By Rajat Bhargava Posted December 13, 2016
AWS has taken the world by storm. It is one of the fastest-growing infrastructure solutions. Over 1 million businesses use AWS as part of their infrastructure. Many startups have built their entire business around AWS, and enterprises are opting to forgo building data centers to just use AWS instead.
The economics make sense. AWS has tremendous functionality such that IT admins, system admins, and developers don’t need to build solutions in-house. One area, though, where AWS is weak is the ability to manage their cloud servers.
Major Areas of AWS Cloud Server Management
AWS cloud server management really is about two major areas. One is the management of users that have access to the server and the associated authentication mechanisms. These could be SSH keys or multi-factor authentication. The other half of the equation is the management of the operating system itself, including updating patches and executing tasks on those servers. Linux is being leveraged as the dominant operating system platform for the most part. However, Windows represents a fair amount as well.
Managing user access to AWS cloud servers is a major challenge. When organizations start leveraging AWS, they will often manually manage user access to the servers. AWS requires SSH key access to the servers. So the system admins need to collect public keys from the users that need access. It should be noted that we are talking about actual machine-level authentication when we talk about cloud server user access. Many cloud identity management platforms integrate with the AWS IAM web console, but that isn’t at the machine level. As an AWS deployment grows, machine-level user authentication can be quite painful to manage.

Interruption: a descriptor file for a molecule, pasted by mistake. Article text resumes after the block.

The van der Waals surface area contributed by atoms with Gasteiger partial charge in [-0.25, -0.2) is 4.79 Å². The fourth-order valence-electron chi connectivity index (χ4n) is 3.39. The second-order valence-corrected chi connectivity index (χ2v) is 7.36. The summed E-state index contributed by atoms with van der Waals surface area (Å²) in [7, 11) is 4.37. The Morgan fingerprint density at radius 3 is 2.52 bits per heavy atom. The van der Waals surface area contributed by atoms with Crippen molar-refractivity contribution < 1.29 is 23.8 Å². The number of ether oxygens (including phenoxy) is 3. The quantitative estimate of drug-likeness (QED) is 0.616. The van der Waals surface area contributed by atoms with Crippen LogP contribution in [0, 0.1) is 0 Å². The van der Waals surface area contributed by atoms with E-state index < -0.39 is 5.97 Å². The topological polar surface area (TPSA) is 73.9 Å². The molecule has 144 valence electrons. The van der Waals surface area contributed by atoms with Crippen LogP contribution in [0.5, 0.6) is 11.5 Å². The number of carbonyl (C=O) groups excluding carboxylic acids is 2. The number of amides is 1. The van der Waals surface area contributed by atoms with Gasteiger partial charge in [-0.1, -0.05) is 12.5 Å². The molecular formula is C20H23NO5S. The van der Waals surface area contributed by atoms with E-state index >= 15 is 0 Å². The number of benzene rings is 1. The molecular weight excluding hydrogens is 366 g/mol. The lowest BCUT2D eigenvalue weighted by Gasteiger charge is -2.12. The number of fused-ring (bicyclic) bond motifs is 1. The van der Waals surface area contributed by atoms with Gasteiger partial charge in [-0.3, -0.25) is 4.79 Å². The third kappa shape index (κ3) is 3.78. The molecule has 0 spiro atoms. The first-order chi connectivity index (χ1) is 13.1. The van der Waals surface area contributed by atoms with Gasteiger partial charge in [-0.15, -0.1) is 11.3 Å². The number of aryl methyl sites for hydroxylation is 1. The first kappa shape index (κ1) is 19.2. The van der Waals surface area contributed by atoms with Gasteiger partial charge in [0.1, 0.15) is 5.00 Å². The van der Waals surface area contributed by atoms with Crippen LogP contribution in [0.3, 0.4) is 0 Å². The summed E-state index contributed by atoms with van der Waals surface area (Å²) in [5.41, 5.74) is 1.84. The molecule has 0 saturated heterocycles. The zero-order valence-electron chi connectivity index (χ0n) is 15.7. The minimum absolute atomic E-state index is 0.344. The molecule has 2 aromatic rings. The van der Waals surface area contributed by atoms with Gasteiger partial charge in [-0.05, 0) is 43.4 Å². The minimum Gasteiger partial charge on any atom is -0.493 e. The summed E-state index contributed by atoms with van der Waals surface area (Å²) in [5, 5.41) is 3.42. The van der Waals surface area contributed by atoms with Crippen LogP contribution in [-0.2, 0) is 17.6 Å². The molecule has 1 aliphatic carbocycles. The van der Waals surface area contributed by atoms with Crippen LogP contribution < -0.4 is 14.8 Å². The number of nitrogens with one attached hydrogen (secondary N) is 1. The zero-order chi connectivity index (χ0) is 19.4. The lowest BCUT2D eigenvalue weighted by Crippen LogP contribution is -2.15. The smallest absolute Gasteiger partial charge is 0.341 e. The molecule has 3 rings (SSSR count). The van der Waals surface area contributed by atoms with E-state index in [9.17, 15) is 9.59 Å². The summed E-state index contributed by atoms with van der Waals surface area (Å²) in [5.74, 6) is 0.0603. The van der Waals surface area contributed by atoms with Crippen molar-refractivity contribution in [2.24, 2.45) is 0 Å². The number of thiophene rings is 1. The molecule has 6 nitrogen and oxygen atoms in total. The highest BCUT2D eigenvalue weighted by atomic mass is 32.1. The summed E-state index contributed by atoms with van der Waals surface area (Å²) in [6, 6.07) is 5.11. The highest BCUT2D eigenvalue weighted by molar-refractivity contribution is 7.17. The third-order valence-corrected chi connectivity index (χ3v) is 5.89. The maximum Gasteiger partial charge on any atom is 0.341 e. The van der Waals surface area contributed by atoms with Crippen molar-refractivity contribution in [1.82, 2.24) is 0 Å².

Make Short Work of Managing Users & Operating Systems
Many organizations grow out of the manual user management level and will often turn to scripting with either Chef or Puppet. This, too, is a painful exercise as system admins need to write the code to make it all work. The next thought is to leverage OpenLDAP or Microsoft Active Directory®. Unfortunately, setting up and managing a directory service in the cloud and integrating that with the existing on-prem directory service is also a challenge. Many organizations opt to leverage a cloud directory service called Directory-as-a-Service®. This platform integrates with an on-prem Active Directory instance or functions separately. There is no hardware or software to install, configure, and manage. Sys admins simply add their users and leverage a lightweight agent on each AWS Windows or Linux machine to control user access. It’s simple, easy, and scalable – just like AWS.
To manage the operating system, many IT organizations are leveraging Directory-as-a-Service’s command and script execution capabilities. The cloud directory service contains the ability to remotely execute tasks on those servers. Any language that the server supports can be leveraged to execute the task. Full audit capabilities are available, including whether the task executed or failed and any results.